Stage 1 symptoms include:

  • Headaches
  • Increased heart rate and blood pressure
  • Nausea
  • Paranoia and confusion
  • Pseudohallucinations
  • Rapid breathing
  • Twitching

This first stage often includes shifts in behavior or mood. Someone in the beginning stage of cocaine toxicity can easily become confused, paranoid, and, potentially, violent. This can make them a danger to both themselves and others.

Stage 2 becomes more dangerous and unpredictable, with overdose symptoms including:

  • Brain damage
  • Hyperthermia
  • Irregular heartbeat
  • Irregular breathing
  • Loss of bladder control
  • Seizures

Increased heart rate, blood pressure, and body temperature are common and can become problematic, leading to seizures and respiratory and cardiac issues.

When individuals reach stage 3 of cocaine toxicity, they could experience:

  • Cardiac arrest
  • Coma
  • Loss of vital functions

At this late stage in the overdose, emergency medical attention and resuscitation measures are needed immediately, as the individual’s life is in danger. With symptoms such as organ failure, unresponsiveness, and seizures, there’s a chance that those who survive an overdose will be left with long-term effects, including ongoing medical care or therapy.

Because the cocaine high sets in rapidly, it’s no surprise that cocaine toxicity can quickly lead to an overdose, so it is essential to seek help from medical professionals immediately. Things become even more dangerous if the overdosing person also abuses other drugs.

Other Indications Someone May Be Addicted to Cocaine

Once someone has been using cocaine routinely, even for a short time, there will begin to be some changes not only in the way that the person looks but also in their behavior and performance in the academic or professional world. Often the first indicators of addiction will be a growing lack of attention to personal hygiene or appearance. This can look like showing up to work in dirty clothes or constantly having a disheveled appearance, even a sudden weight change. 

In addition to the physical signs, there are also very often signs that the user has lost interest in activities or pastimes they have previously enjoyed. This can also manifest as the user changing their social circles to more easily accommodate the buying and usage of substances like cocaine. 

It sounds cliche, but it happens all too often. When someone gets into cocaine, they start getting “cocaine friends.” These people are commonly found buying cocaine from the same person or people, or showing up at the same parties, sometimes only building relationships with people for the drug use in their periphery. They will often give up hobbies, activities, sports, and social engagements in favor of cocaine use.

Why You Need to Seek Help Immediately if You Have a Cocaine Addiction

If you have developed a habit of using cocaine in your day-to-day life, getting the help you deserve to detox and recover as smoothly as possible is important. Withdrawal symptoms are uncomfortable, but detoxing from cocaine can be particularly challenging for a heavy user.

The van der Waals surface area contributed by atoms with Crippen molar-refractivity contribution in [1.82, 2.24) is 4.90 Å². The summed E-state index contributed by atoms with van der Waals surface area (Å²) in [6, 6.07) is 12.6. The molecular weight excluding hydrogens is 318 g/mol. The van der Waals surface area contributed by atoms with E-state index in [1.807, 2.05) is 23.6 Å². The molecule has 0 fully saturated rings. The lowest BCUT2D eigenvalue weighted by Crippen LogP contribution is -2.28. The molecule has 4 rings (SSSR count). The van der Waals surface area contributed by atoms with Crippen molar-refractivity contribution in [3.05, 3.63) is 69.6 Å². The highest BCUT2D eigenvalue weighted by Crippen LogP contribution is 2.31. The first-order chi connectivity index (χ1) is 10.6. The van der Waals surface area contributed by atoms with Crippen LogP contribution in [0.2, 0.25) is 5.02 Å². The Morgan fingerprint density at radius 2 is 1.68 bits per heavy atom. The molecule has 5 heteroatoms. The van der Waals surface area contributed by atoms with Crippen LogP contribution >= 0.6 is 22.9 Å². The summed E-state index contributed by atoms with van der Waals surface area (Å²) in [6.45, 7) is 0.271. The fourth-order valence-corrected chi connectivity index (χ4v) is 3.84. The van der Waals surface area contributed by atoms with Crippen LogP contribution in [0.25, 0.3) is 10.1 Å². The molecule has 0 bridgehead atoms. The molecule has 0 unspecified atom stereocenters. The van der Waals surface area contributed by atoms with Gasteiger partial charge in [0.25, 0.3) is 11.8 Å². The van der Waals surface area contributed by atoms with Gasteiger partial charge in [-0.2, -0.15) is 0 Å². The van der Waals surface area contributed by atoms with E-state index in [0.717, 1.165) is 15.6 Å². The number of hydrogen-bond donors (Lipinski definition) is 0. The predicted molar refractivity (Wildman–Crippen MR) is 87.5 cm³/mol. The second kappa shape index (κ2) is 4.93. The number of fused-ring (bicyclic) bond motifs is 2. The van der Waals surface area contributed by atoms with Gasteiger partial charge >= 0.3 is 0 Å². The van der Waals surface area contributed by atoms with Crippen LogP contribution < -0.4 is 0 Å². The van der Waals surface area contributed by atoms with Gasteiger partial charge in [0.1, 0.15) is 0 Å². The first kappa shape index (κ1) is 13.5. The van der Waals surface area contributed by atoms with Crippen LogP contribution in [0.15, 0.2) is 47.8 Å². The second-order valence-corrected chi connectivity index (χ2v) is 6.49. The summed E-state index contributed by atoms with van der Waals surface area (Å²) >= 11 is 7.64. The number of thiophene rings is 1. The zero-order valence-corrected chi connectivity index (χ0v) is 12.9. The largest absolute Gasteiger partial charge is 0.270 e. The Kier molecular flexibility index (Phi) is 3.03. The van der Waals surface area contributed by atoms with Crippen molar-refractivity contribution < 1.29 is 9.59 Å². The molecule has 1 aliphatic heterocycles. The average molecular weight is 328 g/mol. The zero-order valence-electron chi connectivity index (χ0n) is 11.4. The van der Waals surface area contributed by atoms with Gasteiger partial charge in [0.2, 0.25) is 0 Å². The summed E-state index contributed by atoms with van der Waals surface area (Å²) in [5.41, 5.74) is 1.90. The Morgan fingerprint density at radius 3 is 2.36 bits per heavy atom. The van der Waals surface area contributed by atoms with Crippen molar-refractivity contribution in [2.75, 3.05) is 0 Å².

For those with a history of heavy cocaine use, handling the withdrawals alone can be taxing. Reaching out to talk to a professional can help you manage the symptoms, making the experience much more comfortable. In addition to detoxing your body of the drug, working with a counselor on the mental and emotional triggers behind your cocaine addiction helps you stay on track. You’ll learn better coping mechanisms, allowing you to face tough challenges without relapsing. Once you take the initiative to get professional help with your cocaine addiction, you can start the next chapter of your life. Contact Ocean Recovery to get started today.

Sources:

Ocean Recovery has strict sourcing guidelines and relies on peer-reviewed studies, academic research institutions, and medical associations for our references. We avoid using tertiary references as our sources. You can learn more about how we source our references by reading our editorial policy.

  1. Trust for America’s Health. U.S. Drug Overdose Deaths Increased by 31 Percent in 2020; Up 56 Percent for Synthetic Opioids. tfah. Accessed July 29, 2022. https://www.tfah.org/article/u-s-drug-overdose-deaths-increased-by-31-percent-in-2020-up-56-percent-for-synthetic-opioids/
  2. Kenny BJ, Preuss CV, Zito PM. Controlled Substance Schedules. StatPearls Publishing; 2022. Accessed July 29, 2022. https://www.ncbi.nlm.nih.gov/books/NBK538457/
Amanda Stevens, B.S.

Amanda Stevens, B.S.

Amanda is a prolific medical content writer specializing in eating disorders and addiction treatment. She graduated Magnum Cum Laude from Purdue University with a B.S. in Social Work. As a person in recovery from disordered eating, she is passionate about seeing people heal and transform. She writes for popular treatment centers such as Infinite RecoveryAscendant NY, The Heights Treatment, Epiphany Wellness, New Waters Recovery and adolescent mental health treatment center BasePoint Academy. In her spare time she loves learning about health, nutrition, meditation, spiritual practices, and enjoys being the a mother of a beautiful daughter.

Last medically reviewed July 29, 2022